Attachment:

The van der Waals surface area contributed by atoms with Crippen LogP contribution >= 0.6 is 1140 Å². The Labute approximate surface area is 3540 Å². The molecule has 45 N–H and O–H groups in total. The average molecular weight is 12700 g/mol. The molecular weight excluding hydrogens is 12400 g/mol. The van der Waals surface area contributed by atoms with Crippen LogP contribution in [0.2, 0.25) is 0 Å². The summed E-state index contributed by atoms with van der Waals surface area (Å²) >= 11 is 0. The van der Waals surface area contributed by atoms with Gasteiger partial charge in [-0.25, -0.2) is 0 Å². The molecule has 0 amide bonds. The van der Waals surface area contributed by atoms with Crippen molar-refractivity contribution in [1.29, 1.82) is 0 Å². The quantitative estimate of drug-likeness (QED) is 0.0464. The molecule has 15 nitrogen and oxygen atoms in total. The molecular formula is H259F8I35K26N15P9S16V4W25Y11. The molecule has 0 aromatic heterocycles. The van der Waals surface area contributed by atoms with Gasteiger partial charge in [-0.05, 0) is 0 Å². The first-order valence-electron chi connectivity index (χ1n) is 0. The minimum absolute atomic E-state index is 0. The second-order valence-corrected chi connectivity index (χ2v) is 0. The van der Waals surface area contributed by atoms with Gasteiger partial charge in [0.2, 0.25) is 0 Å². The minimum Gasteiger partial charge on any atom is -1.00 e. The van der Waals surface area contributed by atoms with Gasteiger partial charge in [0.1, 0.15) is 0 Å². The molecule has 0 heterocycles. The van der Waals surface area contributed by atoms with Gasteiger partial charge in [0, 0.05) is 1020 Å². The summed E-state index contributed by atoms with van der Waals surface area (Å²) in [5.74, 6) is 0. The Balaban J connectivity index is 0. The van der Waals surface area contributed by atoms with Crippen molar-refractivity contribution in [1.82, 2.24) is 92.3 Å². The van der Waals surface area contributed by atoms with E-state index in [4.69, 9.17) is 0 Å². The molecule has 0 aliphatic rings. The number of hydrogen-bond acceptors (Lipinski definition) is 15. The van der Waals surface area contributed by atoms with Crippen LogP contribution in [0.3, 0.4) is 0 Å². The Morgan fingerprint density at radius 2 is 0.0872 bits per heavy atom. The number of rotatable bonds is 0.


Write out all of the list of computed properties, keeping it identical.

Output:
The van der Waals surface area contributed by atoms with Crippen LogP contribution >= 0.6 is 1140 Å². The Labute approximate surface area is 3540 Å². The molecule has 45 N–H and O–H groups in total. The average molecular weight is 12700 g/mol. The molecular weight excluding hydrogens is 12400 g/mol. The van der Waals surface area contributed by atoms with Crippen LogP contribution in [0.2, 0.25) is 0 Å². The summed E-state index contributed by atoms with van der Waals surface area (Å²) >= 11 is 0. The van der Waals surface area contributed by atoms with Gasteiger partial charge in [-0.25, -0.2) is 0 Å². The molecule has 0 amide bonds. The van der Waals surface area contributed by atoms with Crippen molar-refractivity contribution in [1.29, 1.82) is 0 Å². The quantitative estimate of drug-likeness (QED) is 0.0464. The molecule has 15 nitrogen and oxygen atoms in total. The molecular formula is H259F8I35K26N15P9S16V4W25Y11. The molecule has 0 aromatic heterocycles. The van der Waals surface area contributed by atoms with Gasteiger partial charge in [-0.05, 0) is 0 Å². The first-order valence-electron chi connectivity index (χ1n) is 0. The minimum absolute atomic E-state index is 0. The second-order valence-corrected chi connectivity index (χ2v) is 0. The van der Waals surface area contributed by atoms with Gasteiger partial charge in [0.2, 0.25) is 0 Å². The minimum Gasteiger partial charge on any atom is -1.00 e. The van der Waals surface area contributed by atoms with Gasteiger partial charge in [0.1, 0.15) is 0 Å². The molecule has 0 heterocycles. The van der Waals surface area contributed by atoms with Gasteiger partial charge in [0, 0.05) is 1020 Å². The summed E-state index contributed by atoms with van der Waals surface area (Å²) in [5.74, 6) is 0. The Balaban J connectivity index is 0. The van der Waals surface area contributed by atoms with Crippen molar-refractivity contribution in [1.82, 2.24) is 92.3 Å². The van der Waals surface area contributed by atoms with E-state index in [4.69, 9.17) is 0 Å². The molecule has 0 aliphatic rings. The number of hydrogen-bond acceptors (Lipinski definition) is 15. The van der Waals surface area contributed by atoms with Crippen LogP contribution in [0.3, 0.4) is 0 Å². The Morgan fingerprint density at radius 2 is 0.0872 bits per heavy atom. The number of rotatable bonds is 0.